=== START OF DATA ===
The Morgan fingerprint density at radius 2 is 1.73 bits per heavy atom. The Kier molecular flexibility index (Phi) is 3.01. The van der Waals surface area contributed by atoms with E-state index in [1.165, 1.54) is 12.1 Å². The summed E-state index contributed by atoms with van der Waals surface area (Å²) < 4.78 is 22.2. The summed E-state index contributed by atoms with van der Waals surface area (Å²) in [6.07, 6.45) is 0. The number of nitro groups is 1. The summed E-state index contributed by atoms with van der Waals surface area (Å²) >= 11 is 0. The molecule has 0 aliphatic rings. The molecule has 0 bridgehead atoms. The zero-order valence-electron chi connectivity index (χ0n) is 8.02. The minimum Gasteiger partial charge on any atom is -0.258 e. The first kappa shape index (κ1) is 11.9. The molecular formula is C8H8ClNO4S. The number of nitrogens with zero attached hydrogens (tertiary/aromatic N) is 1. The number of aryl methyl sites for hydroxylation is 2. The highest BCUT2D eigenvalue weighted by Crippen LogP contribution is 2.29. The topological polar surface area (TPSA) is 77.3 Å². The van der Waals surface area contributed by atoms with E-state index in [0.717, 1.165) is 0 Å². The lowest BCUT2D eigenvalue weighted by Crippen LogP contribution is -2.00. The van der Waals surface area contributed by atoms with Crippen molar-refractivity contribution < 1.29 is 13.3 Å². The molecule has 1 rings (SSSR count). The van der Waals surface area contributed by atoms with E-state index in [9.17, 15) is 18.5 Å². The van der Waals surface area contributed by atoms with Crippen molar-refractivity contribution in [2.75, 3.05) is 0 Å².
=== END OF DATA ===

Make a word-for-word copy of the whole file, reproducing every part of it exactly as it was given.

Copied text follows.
The Morgan fingerprint density at radius 2 is 1.73 bits per heavy atom. The Kier molecular flexibility index (Phi) is 3.01. The van der Waals surface area contributed by atoms with E-state index in [1.165, 1.54) is 12.1 Å². The summed E-state index contributed by atoms with van der Waals surface area (Å²) < 4.78 is 22.2. The summed E-state index contributed by atoms with van der Waals surface area (Å²) in [6.07, 6.45) is 0. The number of nitro groups is 1. The summed E-state index contributed by atoms with van der Waals surface area (Å²) >= 11 is 0. The molecule has 0 aliphatic rings. The molecule has 0 bridgehead atoms. The zero-order valence-electron chi connectivity index (χ0n) is 8.02. The minimum Gasteiger partial charge on any atom is -0.258 e. The first kappa shape index (κ1) is 11.9. The molecular formula is C8H8ClNO4S. The number of nitrogens with zero attached hydrogens (tertiary/aromatic N) is 1. The number of aryl methyl sites for hydroxylation is 2. The highest BCUT2D eigenvalue weighted by Crippen LogP contribution is 2.29. The topological polar surface area (TPSA) is 77.3 Å². The van der Waals surface area contributed by atoms with E-state index in [0.717, 1.165) is 0 Å². The lowest BCUT2D eigenvalue weighted by Crippen LogP contribution is -2.00. The van der Waals surface area contributed by atoms with Crippen molar-refractivity contribution < 1.29 is 13.3 Å². The molecule has 1 rings (SSSR count). The van der Waals surface area contributed by atoms with E-state index in [9.17, 15) is 18.5 Å². The van der Waals surface area contributed by atoms with Crippen molar-refractivity contribution in [2.75, 3.05) is 0 Å².